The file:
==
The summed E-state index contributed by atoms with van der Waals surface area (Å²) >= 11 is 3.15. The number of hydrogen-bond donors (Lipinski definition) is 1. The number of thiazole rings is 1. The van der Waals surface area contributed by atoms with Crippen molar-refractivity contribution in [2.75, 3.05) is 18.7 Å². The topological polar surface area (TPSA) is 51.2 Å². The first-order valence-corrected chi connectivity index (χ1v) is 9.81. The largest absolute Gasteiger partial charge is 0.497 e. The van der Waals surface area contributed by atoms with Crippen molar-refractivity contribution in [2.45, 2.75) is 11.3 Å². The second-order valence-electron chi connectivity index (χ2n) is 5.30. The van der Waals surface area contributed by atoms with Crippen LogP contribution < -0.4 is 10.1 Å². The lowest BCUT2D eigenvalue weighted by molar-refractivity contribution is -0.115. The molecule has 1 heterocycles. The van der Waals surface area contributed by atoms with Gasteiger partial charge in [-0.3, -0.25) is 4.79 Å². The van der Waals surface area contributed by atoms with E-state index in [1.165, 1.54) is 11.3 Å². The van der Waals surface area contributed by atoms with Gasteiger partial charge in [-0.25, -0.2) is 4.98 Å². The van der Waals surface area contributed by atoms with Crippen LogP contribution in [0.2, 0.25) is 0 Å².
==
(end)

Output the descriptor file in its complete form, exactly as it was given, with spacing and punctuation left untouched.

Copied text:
The summed E-state index contributed by atoms with van der Waals surface area (Å²) >= 11 is 3.15. The number of hydrogen-bond donors (Lipinski definition) is 1. The number of thiazole rings is 1. The van der Waals surface area contributed by atoms with Crippen molar-refractivity contribution in [2.75, 3.05) is 18.7 Å². The topological polar surface area (TPSA) is 51.2 Å². The first-order valence-corrected chi connectivity index (χ1v) is 9.81. The largest absolute Gasteiger partial charge is 0.497 e. The van der Waals surface area contributed by atoms with Crippen molar-refractivity contribution in [2.45, 2.75) is 11.3 Å². The second-order valence-electron chi connectivity index (χ2n) is 5.30. The van der Waals surface area contributed by atoms with Crippen LogP contribution < -0.4 is 10.1 Å². The lowest BCUT2D eigenvalue weighted by molar-refractivity contribution is -0.115. The molecule has 1 heterocycles. The van der Waals surface area contributed by atoms with Gasteiger partial charge in [-0.3, -0.25) is 4.79 Å². The van der Waals surface area contributed by atoms with E-state index in [1.165, 1.54) is 11.3 Å². The van der Waals surface area contributed by atoms with Gasteiger partial charge in [-0.25, -0.2) is 4.98 Å². The van der Waals surface area contributed by atoms with Crippen LogP contribution in [0.2, 0.25) is 0 Å².